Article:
Emerging markets update with Lazard

Despite growth slowing in their economies, emerging market equities’ investment landscape looks strong, according to James Donald, manager of the Elite Rated Lazard Emerging Markets fund.

“Governments are moving toward more standardised economics and there has been a significant reduction in debt levels in some countries,” he says. “The move to free(r) floating currencies is creating less dramatic foreign exchange moves.

“Brazil needs some budget cuts to help it along; Russia looks good value, even after discounting political risks; and, while India is not cheap, it is expected that 60% of its infrastructure will be replaced by 2030 and there are a million people a month entering the labour market, so growth prospects remain.

“China is an issue. Debt to GDP is 260% and it is a serious problem. Demographics are also a problem in China – they will turn negative in the next seven years with more older than younger people and, regardless of the debt/government position, this will be bad for the country. The banking system is also an issue and they need to go through a very steady digestion of non-performing loans.

“On the plus side, there are strong signs that it is finally making headways into becoming a consumer-led economy. Healthcare, education, auto sales and entertainment are all areas experiencing decent growth.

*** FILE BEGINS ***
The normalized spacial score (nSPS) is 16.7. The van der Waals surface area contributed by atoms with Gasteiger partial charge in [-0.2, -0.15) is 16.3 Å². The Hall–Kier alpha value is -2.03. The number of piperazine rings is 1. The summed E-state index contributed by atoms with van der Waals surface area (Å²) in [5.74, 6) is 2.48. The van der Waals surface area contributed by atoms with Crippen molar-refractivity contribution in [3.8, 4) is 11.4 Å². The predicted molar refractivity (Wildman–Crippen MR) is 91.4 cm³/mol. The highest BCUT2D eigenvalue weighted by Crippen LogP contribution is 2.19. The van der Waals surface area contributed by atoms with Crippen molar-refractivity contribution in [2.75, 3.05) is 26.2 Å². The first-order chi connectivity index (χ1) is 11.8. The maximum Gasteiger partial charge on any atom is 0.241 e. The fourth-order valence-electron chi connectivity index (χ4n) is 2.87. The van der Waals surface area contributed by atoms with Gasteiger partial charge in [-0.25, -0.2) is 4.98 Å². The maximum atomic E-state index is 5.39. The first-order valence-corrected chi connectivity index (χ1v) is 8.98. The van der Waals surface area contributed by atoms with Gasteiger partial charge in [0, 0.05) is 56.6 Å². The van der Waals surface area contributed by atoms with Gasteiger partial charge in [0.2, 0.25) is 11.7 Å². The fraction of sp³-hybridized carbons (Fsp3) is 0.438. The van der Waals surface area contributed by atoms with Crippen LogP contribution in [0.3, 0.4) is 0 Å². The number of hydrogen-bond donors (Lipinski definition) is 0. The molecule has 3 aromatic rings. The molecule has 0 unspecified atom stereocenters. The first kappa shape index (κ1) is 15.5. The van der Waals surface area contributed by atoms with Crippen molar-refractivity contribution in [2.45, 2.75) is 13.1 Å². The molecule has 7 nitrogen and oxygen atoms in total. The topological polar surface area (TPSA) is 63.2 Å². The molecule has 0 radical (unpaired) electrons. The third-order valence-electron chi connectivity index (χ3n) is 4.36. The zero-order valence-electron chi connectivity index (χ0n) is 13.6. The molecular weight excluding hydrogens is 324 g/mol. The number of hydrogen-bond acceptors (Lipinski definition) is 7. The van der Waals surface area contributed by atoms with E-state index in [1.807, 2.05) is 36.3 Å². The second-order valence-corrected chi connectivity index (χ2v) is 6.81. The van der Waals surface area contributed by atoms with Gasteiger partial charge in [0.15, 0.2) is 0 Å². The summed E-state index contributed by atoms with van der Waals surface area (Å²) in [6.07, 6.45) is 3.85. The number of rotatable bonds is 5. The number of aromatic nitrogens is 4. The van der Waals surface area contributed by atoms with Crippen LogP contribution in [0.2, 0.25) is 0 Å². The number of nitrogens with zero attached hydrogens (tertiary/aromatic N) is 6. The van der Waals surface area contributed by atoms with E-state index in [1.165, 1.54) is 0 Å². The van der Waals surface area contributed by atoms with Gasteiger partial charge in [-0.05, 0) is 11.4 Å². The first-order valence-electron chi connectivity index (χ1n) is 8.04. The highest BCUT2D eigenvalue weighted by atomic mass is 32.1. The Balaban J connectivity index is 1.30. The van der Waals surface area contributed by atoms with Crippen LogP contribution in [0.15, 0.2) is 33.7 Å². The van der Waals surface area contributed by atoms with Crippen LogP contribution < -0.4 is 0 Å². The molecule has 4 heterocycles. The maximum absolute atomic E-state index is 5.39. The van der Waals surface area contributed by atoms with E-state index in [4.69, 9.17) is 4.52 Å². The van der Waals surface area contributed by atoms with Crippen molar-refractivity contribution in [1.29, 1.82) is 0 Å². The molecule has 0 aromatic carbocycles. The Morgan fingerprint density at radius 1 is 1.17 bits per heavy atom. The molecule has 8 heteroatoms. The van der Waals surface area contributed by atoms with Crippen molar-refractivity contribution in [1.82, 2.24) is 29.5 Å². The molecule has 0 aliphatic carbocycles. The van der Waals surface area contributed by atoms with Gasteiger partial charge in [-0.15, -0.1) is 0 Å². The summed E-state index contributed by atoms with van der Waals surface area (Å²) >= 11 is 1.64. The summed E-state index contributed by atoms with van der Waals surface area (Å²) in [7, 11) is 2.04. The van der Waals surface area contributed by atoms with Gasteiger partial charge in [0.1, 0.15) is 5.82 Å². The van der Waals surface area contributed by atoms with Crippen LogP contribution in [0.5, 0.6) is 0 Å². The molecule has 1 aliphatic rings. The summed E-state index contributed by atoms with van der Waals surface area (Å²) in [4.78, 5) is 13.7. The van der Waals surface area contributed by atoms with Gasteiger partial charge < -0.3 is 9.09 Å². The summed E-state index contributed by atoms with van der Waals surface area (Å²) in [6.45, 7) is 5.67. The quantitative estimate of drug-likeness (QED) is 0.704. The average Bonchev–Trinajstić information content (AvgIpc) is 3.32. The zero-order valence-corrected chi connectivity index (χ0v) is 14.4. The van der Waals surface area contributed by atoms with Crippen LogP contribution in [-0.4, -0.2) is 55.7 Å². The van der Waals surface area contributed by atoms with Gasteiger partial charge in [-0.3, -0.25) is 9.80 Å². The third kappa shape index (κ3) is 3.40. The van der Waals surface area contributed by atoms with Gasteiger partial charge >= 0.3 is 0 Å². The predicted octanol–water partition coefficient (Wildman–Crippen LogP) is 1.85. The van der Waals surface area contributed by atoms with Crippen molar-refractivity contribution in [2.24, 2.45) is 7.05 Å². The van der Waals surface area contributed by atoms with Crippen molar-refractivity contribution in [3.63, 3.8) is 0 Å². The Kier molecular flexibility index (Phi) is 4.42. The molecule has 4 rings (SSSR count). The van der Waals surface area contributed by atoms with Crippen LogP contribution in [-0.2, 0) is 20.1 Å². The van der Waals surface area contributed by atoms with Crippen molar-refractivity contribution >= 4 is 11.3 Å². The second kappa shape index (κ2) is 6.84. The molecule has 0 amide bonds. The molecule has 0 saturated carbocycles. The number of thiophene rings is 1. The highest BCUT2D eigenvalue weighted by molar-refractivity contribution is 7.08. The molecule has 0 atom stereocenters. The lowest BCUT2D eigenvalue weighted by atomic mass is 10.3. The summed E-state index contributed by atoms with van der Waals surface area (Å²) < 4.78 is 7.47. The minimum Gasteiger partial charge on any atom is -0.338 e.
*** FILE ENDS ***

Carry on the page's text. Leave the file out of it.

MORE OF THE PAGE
“The Chinese economy is the single biggest risk in world economy, in my view, however. State-owned companies are destroying value and are being propped up by borrowed money. However, after Xi’s re-election, he could have the confidence to shut them down and show better efficiency.

“Generally markets are waiting for the commodity prices floor. Any stabilisation will be a catalyst for the area to regain some ground. Another key figure will be the US Federal Reserve and its interest rate policy. The optimal situation would be 2 to 3 rises per annum of about 0.25% each.

“Don’t get me wrong, emerging markets are still highly vulnerable to a global recession and crisis, but any stabilisation in commodity prices could be a catalyst for the area to regain some ground.”

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